E.M. Delafield’s The War Workers is one of the best fictional accounts of civilian life during the Great War, and so when I found a copy of her 1918 novel The Pelicans at a very reasonable price in a second-hand bookshop last year, I automatically bought it, but since I knew it was not about the War, I put it aside until my thesis was written.
Last weekend I was looking for something to read on the train journeys to and from Huddersfield, and reckoned that The Pelicans might be what I needed.
It’s an odd book. The first half is satirical comedy. The story concerns the fate of two orphan girls, who are left at the mercy of the well-meaning and charitable. As always, Delafield is brilliant at presenting egotists, and getting the maximum entertainment from watching their egotisms collide; in this book we see how when people want the best for the girls, it is always on their own terms, not those of the objects of their care. Her caricatures of posers and self-deceivers are very funny indeed. The cleverest portraits are of a woman composer whose sentimentality disguises her practical craftiness, and her equally selfish son. The scenes in which these two play little power-games against each other are comedy of a high order. Then there is the wan female companion who speaks only in clichés, and Mrs Mulholland, a Catholic who has created a little empire for herself through the determined application of piety.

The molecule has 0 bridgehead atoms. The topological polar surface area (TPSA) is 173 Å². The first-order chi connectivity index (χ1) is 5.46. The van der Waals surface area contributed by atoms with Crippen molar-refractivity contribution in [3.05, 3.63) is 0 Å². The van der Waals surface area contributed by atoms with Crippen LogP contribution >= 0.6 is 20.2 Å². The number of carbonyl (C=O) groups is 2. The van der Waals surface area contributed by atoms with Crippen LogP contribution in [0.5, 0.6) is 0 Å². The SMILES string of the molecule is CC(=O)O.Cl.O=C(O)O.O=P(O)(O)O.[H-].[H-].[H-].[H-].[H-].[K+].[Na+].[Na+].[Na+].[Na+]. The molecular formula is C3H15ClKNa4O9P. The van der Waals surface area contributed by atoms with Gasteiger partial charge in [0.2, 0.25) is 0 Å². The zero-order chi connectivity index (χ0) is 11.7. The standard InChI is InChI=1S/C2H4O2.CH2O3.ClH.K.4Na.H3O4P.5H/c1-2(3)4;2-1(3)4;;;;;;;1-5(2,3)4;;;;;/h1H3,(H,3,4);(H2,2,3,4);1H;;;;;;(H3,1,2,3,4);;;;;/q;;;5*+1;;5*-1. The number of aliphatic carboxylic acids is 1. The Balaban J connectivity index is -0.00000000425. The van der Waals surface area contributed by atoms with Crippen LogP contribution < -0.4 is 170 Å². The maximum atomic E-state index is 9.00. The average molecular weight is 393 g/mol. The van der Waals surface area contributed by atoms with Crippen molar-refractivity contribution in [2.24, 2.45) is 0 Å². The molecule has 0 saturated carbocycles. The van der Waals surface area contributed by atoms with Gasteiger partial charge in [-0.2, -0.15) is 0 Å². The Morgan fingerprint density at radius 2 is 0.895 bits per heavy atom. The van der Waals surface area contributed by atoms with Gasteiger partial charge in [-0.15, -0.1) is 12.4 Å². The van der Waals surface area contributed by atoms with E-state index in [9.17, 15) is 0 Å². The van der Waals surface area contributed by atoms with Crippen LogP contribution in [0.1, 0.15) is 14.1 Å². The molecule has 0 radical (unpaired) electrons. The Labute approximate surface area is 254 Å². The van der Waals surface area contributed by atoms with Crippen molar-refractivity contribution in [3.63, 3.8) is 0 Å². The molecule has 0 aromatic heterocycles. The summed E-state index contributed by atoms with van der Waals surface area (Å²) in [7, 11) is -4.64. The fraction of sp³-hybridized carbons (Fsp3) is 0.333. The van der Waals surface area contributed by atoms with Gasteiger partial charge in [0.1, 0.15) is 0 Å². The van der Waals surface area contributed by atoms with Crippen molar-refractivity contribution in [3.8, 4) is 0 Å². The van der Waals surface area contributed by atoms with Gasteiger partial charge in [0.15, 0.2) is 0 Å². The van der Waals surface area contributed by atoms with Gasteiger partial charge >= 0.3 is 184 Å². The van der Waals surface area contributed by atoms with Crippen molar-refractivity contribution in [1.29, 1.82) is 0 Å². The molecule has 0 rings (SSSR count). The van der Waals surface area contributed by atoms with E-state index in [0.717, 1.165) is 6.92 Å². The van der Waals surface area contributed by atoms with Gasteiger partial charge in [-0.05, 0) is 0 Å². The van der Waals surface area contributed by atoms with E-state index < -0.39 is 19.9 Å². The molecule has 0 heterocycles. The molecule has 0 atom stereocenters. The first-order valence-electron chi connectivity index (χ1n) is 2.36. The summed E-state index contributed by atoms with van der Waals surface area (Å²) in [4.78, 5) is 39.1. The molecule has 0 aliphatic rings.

Half way through the book, though, the tone changes. One of the girls decides that she has the vocation to become a nun. It is another form of egotism, of course, about which the novel is intriguingly ambiguous.
Frances discovers happiness in obedience at the convent, but one senses the author’s sympathy with the other characters, who feel that this is a life wasted.
Delafield herself, of course, entered a convent in 1911, and stayed there for two years. Soon after The Pelicans she would write a fuller account of convent life in Consequences (recently republished by the ever-excellent Persephone Books).
We watch Frances committing herself to her life of abnegation through the horrified eyes of her sister, and we see the other characters change, too, as the various crises bring out the best in some that had previously seemed absurd, while others fail the challenges. The book, which had started off full of bright satirical energy, finishes in an atmosphere of gentle sadness.
At the end of the book, a pair of dates shows when and where the book was written:
EXETER, June 1916
LONDON, June 1917
Does the change in tone reflect the growing grimness of the times, as the optimism that preceded the Battle of the Somme became a grim recognition that the War would continue for a long time yet. Maybe this is a War book after all. But whether it is or not, it is highly recommended.